cover image Hemingway vs. Fitzgerald

Hemingway vs. Fitzgerald

Scott Donaldson. Overlook Press, $29.95 (320pp) ISBN 978-0-87951-711-3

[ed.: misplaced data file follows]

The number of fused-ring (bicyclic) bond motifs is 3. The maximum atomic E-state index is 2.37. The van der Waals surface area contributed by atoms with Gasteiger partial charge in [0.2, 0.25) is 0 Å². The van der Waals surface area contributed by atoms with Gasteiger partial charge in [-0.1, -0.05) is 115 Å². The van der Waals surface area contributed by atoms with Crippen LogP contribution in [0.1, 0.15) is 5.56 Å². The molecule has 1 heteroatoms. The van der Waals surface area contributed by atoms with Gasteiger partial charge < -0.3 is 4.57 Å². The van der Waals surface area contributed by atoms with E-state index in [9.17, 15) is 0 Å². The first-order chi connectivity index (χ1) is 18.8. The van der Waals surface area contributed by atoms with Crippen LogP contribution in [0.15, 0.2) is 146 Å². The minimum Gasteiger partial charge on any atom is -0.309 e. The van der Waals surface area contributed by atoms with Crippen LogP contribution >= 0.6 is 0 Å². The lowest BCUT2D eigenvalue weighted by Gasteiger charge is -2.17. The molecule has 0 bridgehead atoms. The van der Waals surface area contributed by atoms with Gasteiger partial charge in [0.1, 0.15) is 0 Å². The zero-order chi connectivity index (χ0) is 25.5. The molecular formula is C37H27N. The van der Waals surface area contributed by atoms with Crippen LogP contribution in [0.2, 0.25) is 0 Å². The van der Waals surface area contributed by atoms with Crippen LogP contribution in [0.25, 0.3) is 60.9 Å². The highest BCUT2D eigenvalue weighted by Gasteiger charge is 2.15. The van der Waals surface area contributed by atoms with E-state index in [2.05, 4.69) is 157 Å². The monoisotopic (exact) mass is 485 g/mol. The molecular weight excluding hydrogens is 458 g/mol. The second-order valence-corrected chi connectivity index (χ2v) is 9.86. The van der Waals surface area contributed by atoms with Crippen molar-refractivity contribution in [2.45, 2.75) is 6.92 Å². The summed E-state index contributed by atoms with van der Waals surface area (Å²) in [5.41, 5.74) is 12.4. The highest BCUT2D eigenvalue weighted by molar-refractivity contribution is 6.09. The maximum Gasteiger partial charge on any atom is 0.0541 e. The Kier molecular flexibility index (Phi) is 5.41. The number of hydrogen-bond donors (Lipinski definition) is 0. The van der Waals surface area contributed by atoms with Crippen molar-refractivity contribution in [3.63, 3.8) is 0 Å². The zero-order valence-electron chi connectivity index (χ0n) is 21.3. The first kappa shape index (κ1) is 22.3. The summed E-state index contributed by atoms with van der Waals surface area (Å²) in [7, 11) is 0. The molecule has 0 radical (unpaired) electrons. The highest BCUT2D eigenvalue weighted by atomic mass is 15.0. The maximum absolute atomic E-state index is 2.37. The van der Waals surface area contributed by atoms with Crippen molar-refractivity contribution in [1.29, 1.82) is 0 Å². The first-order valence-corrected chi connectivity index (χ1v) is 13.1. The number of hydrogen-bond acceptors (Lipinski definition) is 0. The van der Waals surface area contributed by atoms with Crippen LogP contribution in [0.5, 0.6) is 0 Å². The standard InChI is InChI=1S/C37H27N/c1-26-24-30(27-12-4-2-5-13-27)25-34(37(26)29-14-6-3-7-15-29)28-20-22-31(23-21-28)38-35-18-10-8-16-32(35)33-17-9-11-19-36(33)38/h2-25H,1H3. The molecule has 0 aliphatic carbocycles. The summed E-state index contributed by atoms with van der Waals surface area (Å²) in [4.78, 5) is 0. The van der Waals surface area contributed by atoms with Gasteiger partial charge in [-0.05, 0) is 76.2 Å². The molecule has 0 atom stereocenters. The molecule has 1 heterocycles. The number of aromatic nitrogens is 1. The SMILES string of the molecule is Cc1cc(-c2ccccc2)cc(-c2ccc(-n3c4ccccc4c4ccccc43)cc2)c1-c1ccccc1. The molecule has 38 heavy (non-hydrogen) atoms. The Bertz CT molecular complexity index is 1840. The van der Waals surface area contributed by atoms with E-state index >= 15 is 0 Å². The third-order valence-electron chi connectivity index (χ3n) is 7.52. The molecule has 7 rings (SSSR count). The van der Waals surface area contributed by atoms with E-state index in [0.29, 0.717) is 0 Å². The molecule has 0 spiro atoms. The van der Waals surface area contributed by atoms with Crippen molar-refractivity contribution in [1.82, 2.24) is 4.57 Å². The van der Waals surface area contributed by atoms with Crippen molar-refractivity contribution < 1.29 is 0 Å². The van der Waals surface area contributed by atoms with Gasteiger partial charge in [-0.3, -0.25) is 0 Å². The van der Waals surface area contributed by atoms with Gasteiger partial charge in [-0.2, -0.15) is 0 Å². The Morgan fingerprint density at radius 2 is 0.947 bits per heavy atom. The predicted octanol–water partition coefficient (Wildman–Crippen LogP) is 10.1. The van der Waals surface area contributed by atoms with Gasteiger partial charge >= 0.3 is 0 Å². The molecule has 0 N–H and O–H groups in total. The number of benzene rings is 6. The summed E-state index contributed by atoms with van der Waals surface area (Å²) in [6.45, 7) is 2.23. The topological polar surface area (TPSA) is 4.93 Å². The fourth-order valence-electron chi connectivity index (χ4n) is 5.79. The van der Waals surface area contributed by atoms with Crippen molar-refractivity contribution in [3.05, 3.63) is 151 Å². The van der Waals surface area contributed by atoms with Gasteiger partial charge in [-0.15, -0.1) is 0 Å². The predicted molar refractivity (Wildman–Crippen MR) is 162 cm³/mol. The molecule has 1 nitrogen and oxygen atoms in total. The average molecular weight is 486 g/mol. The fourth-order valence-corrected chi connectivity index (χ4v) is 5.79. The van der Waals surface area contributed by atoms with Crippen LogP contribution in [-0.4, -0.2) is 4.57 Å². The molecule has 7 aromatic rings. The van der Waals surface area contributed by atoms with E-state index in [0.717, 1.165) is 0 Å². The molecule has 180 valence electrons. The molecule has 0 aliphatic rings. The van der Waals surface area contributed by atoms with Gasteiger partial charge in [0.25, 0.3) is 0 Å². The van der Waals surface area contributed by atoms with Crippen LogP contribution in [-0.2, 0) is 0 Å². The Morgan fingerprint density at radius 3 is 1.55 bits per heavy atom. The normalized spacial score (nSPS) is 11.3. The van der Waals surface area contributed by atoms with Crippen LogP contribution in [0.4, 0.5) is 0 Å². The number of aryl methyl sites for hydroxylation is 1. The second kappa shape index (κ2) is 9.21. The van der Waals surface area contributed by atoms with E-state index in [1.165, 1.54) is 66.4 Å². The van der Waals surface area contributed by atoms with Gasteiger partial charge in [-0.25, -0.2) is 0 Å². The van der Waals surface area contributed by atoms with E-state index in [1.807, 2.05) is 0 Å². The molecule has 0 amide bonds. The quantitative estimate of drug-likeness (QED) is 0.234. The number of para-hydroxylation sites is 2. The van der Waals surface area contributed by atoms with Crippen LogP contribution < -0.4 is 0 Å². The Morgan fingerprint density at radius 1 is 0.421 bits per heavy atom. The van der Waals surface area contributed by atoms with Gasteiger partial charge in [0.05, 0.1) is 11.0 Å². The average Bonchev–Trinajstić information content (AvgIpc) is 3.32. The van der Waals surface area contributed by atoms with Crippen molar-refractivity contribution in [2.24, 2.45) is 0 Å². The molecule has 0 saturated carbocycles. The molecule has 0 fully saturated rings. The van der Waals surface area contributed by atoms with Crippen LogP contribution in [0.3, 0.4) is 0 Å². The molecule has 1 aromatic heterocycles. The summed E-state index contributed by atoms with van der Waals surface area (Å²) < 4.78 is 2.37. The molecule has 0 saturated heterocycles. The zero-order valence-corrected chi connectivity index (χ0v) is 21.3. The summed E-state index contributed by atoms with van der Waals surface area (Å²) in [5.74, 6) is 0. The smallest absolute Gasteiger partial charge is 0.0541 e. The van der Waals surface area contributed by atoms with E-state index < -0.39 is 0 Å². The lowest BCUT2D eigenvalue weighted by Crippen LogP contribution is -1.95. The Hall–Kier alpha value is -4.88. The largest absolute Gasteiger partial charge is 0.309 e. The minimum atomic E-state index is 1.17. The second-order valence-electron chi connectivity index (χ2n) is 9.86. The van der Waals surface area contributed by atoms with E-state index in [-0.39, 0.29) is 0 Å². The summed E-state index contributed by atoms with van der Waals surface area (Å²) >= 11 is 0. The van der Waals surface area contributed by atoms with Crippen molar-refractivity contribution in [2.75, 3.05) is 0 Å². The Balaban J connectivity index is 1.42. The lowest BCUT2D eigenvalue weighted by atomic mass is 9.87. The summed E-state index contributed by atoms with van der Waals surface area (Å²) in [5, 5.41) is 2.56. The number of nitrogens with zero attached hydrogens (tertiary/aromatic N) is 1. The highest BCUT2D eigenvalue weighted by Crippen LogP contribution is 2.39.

Perhaps a respite from the flood of work on these two writers is in order. Not that there's anything particularly wrong or especially bad about this effort; it merely demonstrates that for the moment there's little to add on the subject. For here are all the old familiar places (Paris, the French Riviera, Key West, Hollywood, peopled with all the old familiar faces) Gerald and Sara Murphy, Maxwell Perkins, John Dos Passos, Archibald MacLeish, Brett Ashley, Zelda, Hadley, Pauline, all coming and going in what have become virtually set pieces in the long-running drama of the lost generation. The oft-told anecdotes include, for instance, Fitzgerald's blunder in allowing a Hemingway boxing match to run too long, Fitzgerald's anxieties about the size of his penis, Fitzgerald's editing of The Sun Also Rises. And then there's Hemingway's bullying, his resentment of Zelda, the drinking, the letters of praise and recriminations, the jealousies, the insecurities. Only the most passionate devotee of Fitzgerald, the greatest fan of Hemingway, the true aficionado of the expatriates can possibly be interested in reading it all over again. As for the interested but uninitiated, many other sources (the Hemingway/Fitzgerald letters, their own memoirs and autobiographical ruminations, the countless critical studies and biographies)--including Donaldson's own far superior work on Hemingway (By Force of Will) and Fitzgerald (Fool for Love)--would provide a better starting place. (Nov.)